Two missiles, apparently unleashed from U.S. warplanes by mistake, fell Sunday near separate villages in Turkey along a flight corridor to Iraq, Turkish officials said.
No injuries were reported, but the officials said one of the missiles exploded, leaving a flaming crater in a field.
Turkish military authorities sealed off both sites to investigate the incidents, which came a day after American aircraft began crossing Turkish airspace to strike Iraq. Turkey's cooperation with the U.S. war effort, although minimal and belated, is unpopular among its people, and the fallen missiles were almost certain to arouse public protest.
Officials in Iran, meanwhile, said that rockets fired by U.S. and Iraqi forces had fallen inside their country since the war began but did not appear to have been aimed deliberately at Iran, Reuters reported. It said two Iranians have been injured.
The missiles that fell in Turkey hit around nightfall, two hours and about 90 miles apart in Urfa province, as planes roared overhead, according to Turkish officials. Urfa, in southeastern Turkey, lies along an air corridor approved for overflights by F-18 fighter jets based on aircraft carriers in the eastern Mediterranean.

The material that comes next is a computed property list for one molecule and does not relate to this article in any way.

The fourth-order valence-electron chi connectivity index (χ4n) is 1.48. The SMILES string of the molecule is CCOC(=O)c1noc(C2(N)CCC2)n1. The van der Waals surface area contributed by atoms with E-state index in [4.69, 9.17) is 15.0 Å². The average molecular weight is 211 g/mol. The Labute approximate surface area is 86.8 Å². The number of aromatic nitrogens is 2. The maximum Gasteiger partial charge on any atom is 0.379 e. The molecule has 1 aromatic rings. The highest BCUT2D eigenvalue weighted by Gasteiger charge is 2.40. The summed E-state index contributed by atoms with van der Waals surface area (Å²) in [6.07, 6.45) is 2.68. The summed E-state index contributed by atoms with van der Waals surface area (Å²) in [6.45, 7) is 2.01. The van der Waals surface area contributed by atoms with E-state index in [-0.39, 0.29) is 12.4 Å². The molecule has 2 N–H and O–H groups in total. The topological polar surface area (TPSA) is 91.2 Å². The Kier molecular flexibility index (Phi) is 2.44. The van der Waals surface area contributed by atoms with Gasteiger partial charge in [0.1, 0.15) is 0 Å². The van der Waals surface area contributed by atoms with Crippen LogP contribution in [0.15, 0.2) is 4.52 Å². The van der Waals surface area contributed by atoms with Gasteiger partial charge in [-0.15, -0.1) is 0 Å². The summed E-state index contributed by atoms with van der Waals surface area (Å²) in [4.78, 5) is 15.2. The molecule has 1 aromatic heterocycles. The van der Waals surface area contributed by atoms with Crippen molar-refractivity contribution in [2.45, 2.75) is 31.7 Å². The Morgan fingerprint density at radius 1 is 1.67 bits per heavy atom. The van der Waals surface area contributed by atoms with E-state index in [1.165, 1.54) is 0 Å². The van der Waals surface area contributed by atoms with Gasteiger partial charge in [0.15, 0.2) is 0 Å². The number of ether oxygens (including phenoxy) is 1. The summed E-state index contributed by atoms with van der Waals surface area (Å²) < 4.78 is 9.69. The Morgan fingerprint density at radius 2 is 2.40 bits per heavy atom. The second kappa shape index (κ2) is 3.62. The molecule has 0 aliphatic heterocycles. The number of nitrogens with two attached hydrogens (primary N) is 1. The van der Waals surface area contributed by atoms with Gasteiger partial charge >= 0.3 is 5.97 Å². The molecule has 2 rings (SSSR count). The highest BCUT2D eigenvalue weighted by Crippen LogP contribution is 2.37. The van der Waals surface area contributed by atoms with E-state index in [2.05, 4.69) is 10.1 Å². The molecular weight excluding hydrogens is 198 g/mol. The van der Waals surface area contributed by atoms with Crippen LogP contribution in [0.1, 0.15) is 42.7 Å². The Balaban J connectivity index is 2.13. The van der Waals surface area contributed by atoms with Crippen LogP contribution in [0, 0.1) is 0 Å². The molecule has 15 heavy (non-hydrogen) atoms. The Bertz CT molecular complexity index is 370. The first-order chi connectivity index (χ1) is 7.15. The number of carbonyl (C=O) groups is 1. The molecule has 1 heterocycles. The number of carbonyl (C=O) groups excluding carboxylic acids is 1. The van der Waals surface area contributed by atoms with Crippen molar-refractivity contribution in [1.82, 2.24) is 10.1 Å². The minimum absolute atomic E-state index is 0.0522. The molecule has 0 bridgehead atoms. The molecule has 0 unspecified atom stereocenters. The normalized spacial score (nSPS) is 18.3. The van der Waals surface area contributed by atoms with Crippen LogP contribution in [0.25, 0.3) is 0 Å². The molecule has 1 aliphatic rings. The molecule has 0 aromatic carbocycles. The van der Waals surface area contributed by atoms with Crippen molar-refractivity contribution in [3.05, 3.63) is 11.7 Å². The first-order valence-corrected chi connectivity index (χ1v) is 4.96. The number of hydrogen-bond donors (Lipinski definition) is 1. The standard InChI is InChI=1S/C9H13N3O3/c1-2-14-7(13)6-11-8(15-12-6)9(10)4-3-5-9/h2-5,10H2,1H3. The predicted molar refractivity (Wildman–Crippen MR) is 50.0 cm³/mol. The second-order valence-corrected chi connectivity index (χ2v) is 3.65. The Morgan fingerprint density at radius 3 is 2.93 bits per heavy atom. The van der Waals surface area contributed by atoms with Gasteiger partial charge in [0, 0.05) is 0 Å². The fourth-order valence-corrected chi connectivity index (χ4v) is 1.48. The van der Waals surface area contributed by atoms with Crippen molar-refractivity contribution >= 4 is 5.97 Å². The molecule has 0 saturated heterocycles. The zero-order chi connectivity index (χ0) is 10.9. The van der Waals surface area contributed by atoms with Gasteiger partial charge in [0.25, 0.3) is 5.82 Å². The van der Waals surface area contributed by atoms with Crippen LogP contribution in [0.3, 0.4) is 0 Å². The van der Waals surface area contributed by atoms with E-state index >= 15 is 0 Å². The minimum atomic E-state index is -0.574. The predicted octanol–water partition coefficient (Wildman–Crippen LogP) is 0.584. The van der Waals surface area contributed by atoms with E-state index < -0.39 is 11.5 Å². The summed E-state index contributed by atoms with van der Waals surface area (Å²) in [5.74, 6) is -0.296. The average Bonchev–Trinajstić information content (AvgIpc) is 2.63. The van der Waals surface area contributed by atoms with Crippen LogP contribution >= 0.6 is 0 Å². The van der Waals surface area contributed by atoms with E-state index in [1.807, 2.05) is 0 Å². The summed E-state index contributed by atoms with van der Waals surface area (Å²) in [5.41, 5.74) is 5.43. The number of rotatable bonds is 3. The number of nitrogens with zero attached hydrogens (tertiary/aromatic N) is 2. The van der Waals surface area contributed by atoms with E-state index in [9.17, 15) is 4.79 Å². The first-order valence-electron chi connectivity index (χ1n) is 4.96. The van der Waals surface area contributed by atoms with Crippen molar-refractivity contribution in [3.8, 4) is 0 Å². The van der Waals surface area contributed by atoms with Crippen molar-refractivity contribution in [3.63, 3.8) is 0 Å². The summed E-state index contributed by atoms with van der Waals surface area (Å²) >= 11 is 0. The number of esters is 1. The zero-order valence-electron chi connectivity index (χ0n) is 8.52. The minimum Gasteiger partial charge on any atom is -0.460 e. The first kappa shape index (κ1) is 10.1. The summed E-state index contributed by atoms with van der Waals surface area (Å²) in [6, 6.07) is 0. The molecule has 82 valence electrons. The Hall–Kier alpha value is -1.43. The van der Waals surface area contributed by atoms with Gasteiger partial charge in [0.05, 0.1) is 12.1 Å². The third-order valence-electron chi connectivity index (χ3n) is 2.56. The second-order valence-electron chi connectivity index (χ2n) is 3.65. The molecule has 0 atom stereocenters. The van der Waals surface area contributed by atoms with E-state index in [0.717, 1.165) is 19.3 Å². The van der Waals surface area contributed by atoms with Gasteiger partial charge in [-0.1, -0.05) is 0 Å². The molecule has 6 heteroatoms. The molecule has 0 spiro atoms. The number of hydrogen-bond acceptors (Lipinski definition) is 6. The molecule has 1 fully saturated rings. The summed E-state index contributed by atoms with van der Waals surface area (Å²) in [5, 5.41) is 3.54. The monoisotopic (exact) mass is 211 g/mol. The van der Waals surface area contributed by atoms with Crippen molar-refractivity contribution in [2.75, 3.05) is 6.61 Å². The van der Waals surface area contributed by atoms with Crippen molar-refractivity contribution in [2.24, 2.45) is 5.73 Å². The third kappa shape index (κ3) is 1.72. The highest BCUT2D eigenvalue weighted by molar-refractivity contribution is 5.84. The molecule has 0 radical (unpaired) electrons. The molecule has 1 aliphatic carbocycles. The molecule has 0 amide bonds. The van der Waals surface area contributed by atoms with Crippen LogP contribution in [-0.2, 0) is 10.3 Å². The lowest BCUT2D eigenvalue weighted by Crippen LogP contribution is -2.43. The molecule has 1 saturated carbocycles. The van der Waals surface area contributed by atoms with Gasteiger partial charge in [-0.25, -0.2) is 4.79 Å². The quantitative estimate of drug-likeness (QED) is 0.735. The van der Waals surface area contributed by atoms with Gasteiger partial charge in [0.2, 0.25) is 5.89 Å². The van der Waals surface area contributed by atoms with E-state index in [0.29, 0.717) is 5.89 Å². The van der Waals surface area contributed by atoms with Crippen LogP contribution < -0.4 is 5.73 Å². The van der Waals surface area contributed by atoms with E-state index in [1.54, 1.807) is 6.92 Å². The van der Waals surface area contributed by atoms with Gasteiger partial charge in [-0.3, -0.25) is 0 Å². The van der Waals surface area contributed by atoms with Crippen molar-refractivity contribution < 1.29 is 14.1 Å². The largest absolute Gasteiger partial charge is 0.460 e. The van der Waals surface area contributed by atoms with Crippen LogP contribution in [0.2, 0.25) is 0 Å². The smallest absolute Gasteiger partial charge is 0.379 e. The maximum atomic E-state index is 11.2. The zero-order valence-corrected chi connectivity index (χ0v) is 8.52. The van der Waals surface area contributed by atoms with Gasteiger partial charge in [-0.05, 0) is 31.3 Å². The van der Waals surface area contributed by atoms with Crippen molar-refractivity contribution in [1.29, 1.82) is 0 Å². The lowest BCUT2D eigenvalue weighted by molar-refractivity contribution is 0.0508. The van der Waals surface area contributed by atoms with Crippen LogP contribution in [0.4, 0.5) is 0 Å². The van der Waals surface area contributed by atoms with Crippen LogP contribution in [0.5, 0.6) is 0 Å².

U.S. and Turkish officials said there was no confirmation that the missiles had come from American aircraft. The Pentagon had no comment on the matter Sunday.
But a Western diplomat in Ankara, the Turkish capital, said the missiles were not fired from Iraq. He said they probably fell from U.S. warplanes because they were strapped on incorrectly, or they could have been dislodged by Iraqi fire over Iraq and then fallen over Turkey as the planes flew back to base.
The governor of Urfa, Sukru Kocatepe, said the first missile struck less than a mile from the village of Ozveren about 5:30 p.m. Turkish television reports said it left a hole about 13 feet wide and three feet deep. Ozveren, part of the municipality of Birecik, is 214 miles west of the Iraqi border.
About two hours later, a metal object more than four feet long fell from a plane near the village of Ayakli, 12 miles south of the town of Viransehir and 124 miles from the Iraqi border, Turkey's state-run Anatolian news agency reported.
The mayor of Viransehir, Emrullah Cin, said in a telephone interview that the object was an unexploded missile.
Times special correspondent Amberin Zaman contributed to this report from Ankara.